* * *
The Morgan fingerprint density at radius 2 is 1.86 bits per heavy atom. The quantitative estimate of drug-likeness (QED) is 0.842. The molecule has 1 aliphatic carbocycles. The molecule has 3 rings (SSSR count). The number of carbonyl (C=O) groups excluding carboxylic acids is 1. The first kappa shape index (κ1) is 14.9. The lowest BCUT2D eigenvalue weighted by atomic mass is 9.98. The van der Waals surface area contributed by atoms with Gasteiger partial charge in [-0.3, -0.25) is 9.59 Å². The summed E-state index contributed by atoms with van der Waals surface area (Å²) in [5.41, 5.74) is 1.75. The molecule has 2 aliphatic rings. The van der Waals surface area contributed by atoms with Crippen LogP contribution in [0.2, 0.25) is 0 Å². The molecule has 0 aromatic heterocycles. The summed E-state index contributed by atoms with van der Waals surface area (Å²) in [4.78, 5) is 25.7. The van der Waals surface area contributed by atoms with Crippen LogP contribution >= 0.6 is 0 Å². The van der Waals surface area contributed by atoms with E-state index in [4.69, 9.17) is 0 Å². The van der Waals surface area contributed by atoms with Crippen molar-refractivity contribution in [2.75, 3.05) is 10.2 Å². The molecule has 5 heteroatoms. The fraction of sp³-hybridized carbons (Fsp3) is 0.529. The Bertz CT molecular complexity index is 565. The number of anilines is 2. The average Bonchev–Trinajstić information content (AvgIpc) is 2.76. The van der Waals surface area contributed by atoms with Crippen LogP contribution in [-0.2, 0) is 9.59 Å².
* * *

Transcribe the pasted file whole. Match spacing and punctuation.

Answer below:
The Morgan fingerprint density at radius 2 is 1.86 bits per heavy atom. The quantitative estimate of drug-likeness (QED) is 0.842. The molecule has 1 aliphatic carbocycles. The molecule has 3 rings (SSSR count). The number of carbonyl (C=O) groups excluding carboxylic acids is 1. The first kappa shape index (κ1) is 14.9. The lowest BCUT2D eigenvalue weighted by atomic mass is 9.98. The van der Waals surface area contributed by atoms with Gasteiger partial charge in [-0.3, -0.25) is 9.59 Å². The summed E-state index contributed by atoms with van der Waals surface area (Å²) in [5.41, 5.74) is 1.75. The molecule has 2 aliphatic rings. The van der Waals surface area contributed by atoms with Crippen LogP contribution in [0.2, 0.25) is 0 Å². The molecule has 0 aromatic heterocycles. The summed E-state index contributed by atoms with van der Waals surface area (Å²) in [4.78, 5) is 25.7. The van der Waals surface area contributed by atoms with Crippen LogP contribution >= 0.6 is 0 Å². The van der Waals surface area contributed by atoms with E-state index in [4.69, 9.17) is 0 Å². The van der Waals surface area contributed by atoms with Crippen molar-refractivity contribution in [2.75, 3.05) is 10.2 Å². The molecule has 5 heteroatoms. The fraction of sp³-hybridized carbons (Fsp3) is 0.529. The Bertz CT molecular complexity index is 565. The number of anilines is 2. The average Bonchev–Trinajstić information content (AvgIpc) is 2.76. The van der Waals surface area contributed by atoms with Crippen LogP contribution in [-0.2, 0) is 9.59 Å².